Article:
CSR Engaged by Kentucky Railway Museum to Conduct Engineering Assessment of 110-year-old Steam Locomotive

The Kentucky Railway Museum (KRM), owner and operator of former Louisville & Nashville Railway steam locomotive number 152 (L&N 152), has engaged the Coalition for Sustainable Rail (CSR) to serve as consulting engineers in returning the 110-year-old locomotive to operation.

 Locomotive 152, a 4-6-2 Pacific, was the first artifact acquired by KRM upon its founding in 1954. The engine was rebuilt by volunteers from 1972 to 1985, and a series of excursions on Seaboard System and Norfolk Southern followed in the late 1980's. Since 1990, the engine has run passenger excursions on KRM's 17 miles of track, and had extensive firebox work done from 1996-1998. The locomotive was again taken out of service in 2011 just prior to its flue time expiring. KRM is undertaking this detailed study of the locomotive to determine the scope of work required to place the engine back into service.

 “Our work with KRM is a great opportunity to help educate a passionate museum volunteer force and to study in great detail the effects of nearly a century of use on locomotive boiler systems,” explained CSR President Davidson Ward. “Of particular importance is the opportunity to help newer volunteers understand acceptable standard repair practices which meet federal requirements and safety standards. This will greatly contribute to the longevity of the locomotive and the KRM steam program.”

In making our selection of an Engineering Consultant, the Coalition for Sustainable Rail stood out because of its Team Members’ varied practical expertise.
— Rob Minton - KRM

 The CSR Engineering Team will work hand-in-hand with KRM volunteers and staff in completing the inspection. Already, the 152 Restoration Committee and its volunteers have begun preparing the locomotive and boiler for inspection, including removal of boiler tubes and flues, boiler jacketing, firebox components and more. Once the pressure vessel and locomotive are cleaned and ready for inspection, CSR will send a crew to inspect the boiler ultrasonically and perform an inspection of the overall locomotive and tender to determine what work needs to be done to return the locomotive to service.

 “In making our selection of an Engineering Consultant, the Coalition for Sustainable Rail stood out because of its Team Members’ varied practical expertise, including experience on successful programs such as Santa Fe 3751, and Southern 630 and 4501, and their willingness to help us meet our goals for the project,” explained KRM 152 Project Manager Rob Minton. “We wanted to partner with a group of steam technicians that were both experienced with hands-on work and detailed engineering analysis to assist our team of volunteers.”

 The KRM Steam Crew consists of about 15 volunteers led by Mark Johnson in the role of Master Mechanic and draws heavily on the experience of Joe Bratcher, Lewis Hicks, and Carl Cruger of the original restoration team. The CSR Engineering Team undertaking this work include its Senior Mechanical Engineer Wolf Fengler, MSME, Director of Project Management Rob Mangels, President Davidson Ward, and Technical Advisor Shane Meador.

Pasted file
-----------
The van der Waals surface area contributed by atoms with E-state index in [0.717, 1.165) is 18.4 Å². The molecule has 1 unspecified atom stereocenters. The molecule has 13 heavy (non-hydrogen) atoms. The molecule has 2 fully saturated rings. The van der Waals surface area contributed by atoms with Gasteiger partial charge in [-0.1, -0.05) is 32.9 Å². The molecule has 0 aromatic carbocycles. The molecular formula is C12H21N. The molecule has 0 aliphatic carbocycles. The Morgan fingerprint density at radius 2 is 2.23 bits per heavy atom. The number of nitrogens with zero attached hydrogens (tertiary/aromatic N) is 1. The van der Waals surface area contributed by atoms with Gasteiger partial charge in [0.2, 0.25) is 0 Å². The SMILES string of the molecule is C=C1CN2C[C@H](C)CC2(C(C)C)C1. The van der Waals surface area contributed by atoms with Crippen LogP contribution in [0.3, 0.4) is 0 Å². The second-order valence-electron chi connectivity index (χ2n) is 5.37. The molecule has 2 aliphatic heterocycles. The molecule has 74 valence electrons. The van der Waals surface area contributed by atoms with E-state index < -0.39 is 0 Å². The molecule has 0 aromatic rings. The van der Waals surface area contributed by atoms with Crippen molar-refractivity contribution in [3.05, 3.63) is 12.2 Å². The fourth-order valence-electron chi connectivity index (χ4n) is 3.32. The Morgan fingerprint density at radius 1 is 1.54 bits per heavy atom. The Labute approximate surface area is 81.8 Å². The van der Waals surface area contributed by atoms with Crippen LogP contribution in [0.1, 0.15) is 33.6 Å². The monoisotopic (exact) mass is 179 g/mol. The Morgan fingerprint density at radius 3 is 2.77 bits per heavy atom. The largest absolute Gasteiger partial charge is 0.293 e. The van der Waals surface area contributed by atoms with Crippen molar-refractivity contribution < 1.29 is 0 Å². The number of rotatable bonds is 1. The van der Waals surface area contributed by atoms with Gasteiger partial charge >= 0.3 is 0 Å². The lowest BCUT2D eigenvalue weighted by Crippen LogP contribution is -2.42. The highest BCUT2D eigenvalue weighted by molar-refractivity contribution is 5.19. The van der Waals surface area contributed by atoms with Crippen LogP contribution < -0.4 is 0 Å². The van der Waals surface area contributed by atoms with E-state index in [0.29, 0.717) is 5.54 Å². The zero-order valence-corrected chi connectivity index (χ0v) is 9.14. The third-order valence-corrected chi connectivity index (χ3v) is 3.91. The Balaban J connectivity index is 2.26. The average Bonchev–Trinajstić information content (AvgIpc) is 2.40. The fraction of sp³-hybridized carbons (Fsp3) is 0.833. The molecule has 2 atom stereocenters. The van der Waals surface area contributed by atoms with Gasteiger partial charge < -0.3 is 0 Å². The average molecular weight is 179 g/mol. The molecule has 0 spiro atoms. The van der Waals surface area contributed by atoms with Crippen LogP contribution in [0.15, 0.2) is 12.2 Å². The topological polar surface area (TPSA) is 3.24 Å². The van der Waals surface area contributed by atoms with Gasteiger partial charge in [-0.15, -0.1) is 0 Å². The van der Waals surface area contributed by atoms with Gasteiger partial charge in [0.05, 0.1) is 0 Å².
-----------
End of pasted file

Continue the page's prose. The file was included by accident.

“Keeping 110-year-old locomotives under steam safely and efficiently is of extreme importance to the continued operation of historic rail equipment in the U.S.,” said CSR’s Wolf Fengler. “As we have done with our work on the Harz Narrow Gauge Railways in Germany, our Engineering Team is prepared to undertake this work with the highest regard for safety, technological soundness, and, above all, historical integrity.”


This builders photograph of sister locomotive 151 shows how the engine appeared 110 years ago.

This builders photograph of sister locomotive 151 shows how the engine appeared 110 years ago.

The table below outlines the detailed technical specifications of L&N 152. From the KRM website: 

L&N #152 is a 4-6-2 Pacific type locomotive built in 1905 by Rogers Locomotive Works. #152 is the official steam locomotive of the Commonwealth of Kentucky as designated by an act of the Kentucky Legislature. It is also listed on the national registry of Historic Places by the U.S. Department of the Interior.

General Classification 4-6-2
Service Passenger
Fuel (Current) Coal
Builder Rogers
Year Built 1905
Tractive Force, lbs. 28,991
Weight in Working Order, lbs. 187,800
Length, Wheelbase, locomotive & tender, ft.-in. 61-7
Boiler Pressure, lbs. (Designed) 200
Firebox Grate Area, Sq. ft. 45
Engine (Bore x Stroke), in. 20 x 28
Driving-wheel Tread Diameter, in. 69


 The Kentucky Railway Museum is a 501 (C) (3) Non-Profit Organization chartered in the Commonwealth of Kentucky for the purpose of educating the public regarding the history and heritage of Kentucky's railroads and the people who built them. This is accomplished through the acquisition, restoration, preservation, display, and operation of historic railroad equipment. The museum owns 17 miles of track (formerly part of the L&N Lebanon Branch), and operates excursion trains between New Haven and Boston, KY.

Office phone:  800-272-0152
Facebook: The Kentucky Railway Museum and Crew 152

Article "Sustainable Steam" Published in Steam Railway Magazine

The final issue of Great Britain's Steam Railway Magazine in 2012 featured a three-page article written by CSR Executives Davidson Ward, Shaun McMahon, Rob Mangels and John Rhodes.  Thanks to the generosity of editor Gary Boyd-Hope, CSR is able to offer that article to view here on the CSR website. Take a look by clicking this link or the image at right.

Steam Railway was also the magazine who featured an article about CSR when the project was announced in May of 2012 labeling locomotive 3463 as a "biofuel-powered monster."  Biofuel-powered it will be; monster it certainly will not!